He is Back: Los Angles Rams are pleased to announce is arrival following…


The first-round pick from Florida State was told to talk to the Rams’ second-round pick.

“I’m like, ‘Oh, who is it?’” Verse said with a grin. “Fiske? No way!”

“How’s it going, J?” replied a teary-eyed Braden Fiske, Verse’s teammate last season on the Seminoles’ defensive front.

The Rams traded a second-round pick in 2025 to move up Friday for the chance to reunite two dynamic defensive players who forged a deep friendship and strong chemistry during one season together in Tallahassee.

“That was the last thing I was expecting,” Fiske said. “I swear we were just talking about that. What if me and Jared went to the same team? And sure enough, it happened. I just can’t believe it happened.”

General manager Les Snead is hoping Verse and Fiske form the future bedrock of a defense moving on from Aaron Donald’s retirement with a young, new core.

“It was a very emotional moment,” Snead said of the phone call between once-and-future teammates. “That was very cool. One of the cooler draft moments of my however many years.”

After seven consecutive years as a first-round spectator, the Rams used this draft to build their future with top-end prospects. Los Angeles made two top-40 picks for the first time since 2014, and it made four top-100 picks for only the second time since 2015.

Although drafting teammates was a fortuitous development, the Rams’ main motivation clearly was filling the most glaring gaps in coach Sean McVay’s roster with those first two choices.

Los Angeles finished 23rd in the NFL in sacks last season, betraying an obvious need for an elite edge rusher to pair with Byron Young. Donald’s departure left Los Angeles with a serious dearth of interior defensive linemen to play alongside promising nose tackle Kobie Turner.

The Rams checked both of those boxes immediately in the draft, leaving them room to take the most appealing players with the rest of their picks.

Los Angeles used five of its first six picks on defensive players, bolstering a unit that probably overachieved relative to its talent level by finishing 19th in the league. After Verse and Fiske, the Rams landed Miami safety Kamren Kinchens, a former first-team All-American, in the third round. They added edge rusher Brennan Jackson from Washington State in the fifth round and grabbed Clemson defensive lineman Tyler Davis in the sixth Saturday.

Whether through coincidence or design, the Rams emphasized experience in the draft.

Five of Los Angeles’ first six picks were born in the year 2000 and played several seasons of college football. Verse and Fiske both started their college careers at smaller schools before transferring to Florida State.

“They’re mature men, and that’s the kind of guys that we wanted to bring in,” McVay said.

The Rams used their third-round pick on Michigan’s Blake Corum in yet another instance of Snead and McVay being unafraid to pick a skill-position player at a curiously high point in the draft. Los Angeles has chosen four running backs within the first five rounds of the past six drafts.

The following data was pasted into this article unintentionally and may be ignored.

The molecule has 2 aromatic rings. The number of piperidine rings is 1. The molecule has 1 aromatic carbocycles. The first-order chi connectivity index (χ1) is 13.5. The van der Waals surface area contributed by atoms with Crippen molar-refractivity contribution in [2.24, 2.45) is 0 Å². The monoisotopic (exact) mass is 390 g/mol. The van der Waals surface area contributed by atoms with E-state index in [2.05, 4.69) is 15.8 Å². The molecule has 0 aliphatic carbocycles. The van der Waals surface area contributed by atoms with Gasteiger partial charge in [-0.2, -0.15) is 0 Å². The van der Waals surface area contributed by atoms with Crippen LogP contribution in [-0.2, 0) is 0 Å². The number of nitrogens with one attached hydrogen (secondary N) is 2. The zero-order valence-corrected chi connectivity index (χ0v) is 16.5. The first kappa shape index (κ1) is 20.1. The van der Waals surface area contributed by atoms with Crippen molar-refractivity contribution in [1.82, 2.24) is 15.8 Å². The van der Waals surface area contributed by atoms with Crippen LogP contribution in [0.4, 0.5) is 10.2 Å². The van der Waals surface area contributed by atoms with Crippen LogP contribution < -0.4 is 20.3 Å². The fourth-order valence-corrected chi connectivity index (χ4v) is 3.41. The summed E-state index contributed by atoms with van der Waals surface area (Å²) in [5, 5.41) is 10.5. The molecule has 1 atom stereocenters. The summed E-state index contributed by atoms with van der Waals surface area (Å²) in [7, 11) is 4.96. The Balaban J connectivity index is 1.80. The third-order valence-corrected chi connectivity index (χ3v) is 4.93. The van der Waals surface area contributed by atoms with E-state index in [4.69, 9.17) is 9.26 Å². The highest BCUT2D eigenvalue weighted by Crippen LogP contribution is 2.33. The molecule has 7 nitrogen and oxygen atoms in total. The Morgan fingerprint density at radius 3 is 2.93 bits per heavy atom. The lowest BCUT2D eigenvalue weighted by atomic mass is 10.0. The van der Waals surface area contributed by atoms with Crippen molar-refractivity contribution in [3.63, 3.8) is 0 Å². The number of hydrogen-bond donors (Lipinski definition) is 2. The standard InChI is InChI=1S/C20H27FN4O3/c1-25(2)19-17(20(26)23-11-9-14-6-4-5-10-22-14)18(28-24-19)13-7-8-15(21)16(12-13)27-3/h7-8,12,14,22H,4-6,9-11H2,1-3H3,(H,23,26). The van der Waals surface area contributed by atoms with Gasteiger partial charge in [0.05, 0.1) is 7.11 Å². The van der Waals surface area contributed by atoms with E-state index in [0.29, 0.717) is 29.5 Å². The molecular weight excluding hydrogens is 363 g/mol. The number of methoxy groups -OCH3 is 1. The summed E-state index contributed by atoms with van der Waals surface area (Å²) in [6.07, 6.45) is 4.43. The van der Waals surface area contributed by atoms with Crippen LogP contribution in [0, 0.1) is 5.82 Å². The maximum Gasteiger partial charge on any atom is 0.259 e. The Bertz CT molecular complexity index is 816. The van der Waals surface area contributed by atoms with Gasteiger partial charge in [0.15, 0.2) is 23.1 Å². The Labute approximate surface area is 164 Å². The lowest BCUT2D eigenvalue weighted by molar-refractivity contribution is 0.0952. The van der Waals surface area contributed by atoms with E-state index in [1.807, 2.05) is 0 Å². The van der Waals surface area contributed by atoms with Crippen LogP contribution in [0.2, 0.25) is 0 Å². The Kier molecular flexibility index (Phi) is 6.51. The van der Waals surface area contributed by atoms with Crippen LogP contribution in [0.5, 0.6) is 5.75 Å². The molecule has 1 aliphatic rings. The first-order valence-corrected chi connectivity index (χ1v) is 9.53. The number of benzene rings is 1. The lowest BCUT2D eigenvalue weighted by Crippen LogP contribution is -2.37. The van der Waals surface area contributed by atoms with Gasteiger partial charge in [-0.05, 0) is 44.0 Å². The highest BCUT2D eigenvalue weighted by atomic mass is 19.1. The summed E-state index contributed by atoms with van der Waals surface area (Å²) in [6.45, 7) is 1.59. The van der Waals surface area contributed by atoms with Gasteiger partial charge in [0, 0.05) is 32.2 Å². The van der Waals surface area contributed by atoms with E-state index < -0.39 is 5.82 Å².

Corum was a college superstar for the national champion Wolverines, and he’ll have a strong chance to join breakout star Kyren Williams as a backup or in a tandem. Corum trained for the draft combine in Miami at the same facility where Williams, the NFL’s No. 2 rusher last season, was working out for the winter.

“He’s a great running back,” Corum said of Williams. “I know he’s going to help me get better. I’m going to push him to be the best version of himself. It’s going to be a great tandem, a great duo.”

After their two kickers combined to miss 11 field goals and five extra points last season, the Rams used a sixth-round pick on Stanford kicker Joshua Karty, arguably the top kicking prospect in the draft.

The Rams confirmed an NFL Network report that quarterback Matthew Stafford is seeking more guaranteed money in his contract, which runs through 2026.

“We’re going to try to figure it out,” McVay said of the Rams’ dialogue with Stafford and his agent.

The 36-year-old Stafford took less total money than he likely could have made on the open market when he agreed to his most recent four-year contract extension, but the 15-year veteran now wants some cash guaranteed beyond this season.

McVay said Stafford has been working with the Rams in organized team activities, but couldn’t definitively say whether Stafford will participate in the rest of the offseason program. Both the Rams and Stafford have shown no public interest in moving on from each other after Stafford’s impressive bounce-back season in 2023.

“There’s nothing that’s more important than making sure that he feels appreciated and he knows how much we love him and want him to lead the way,” McVay said. “That commitment that I think he wants to have can be reciprocated, and we want to work towards figuring that out.”

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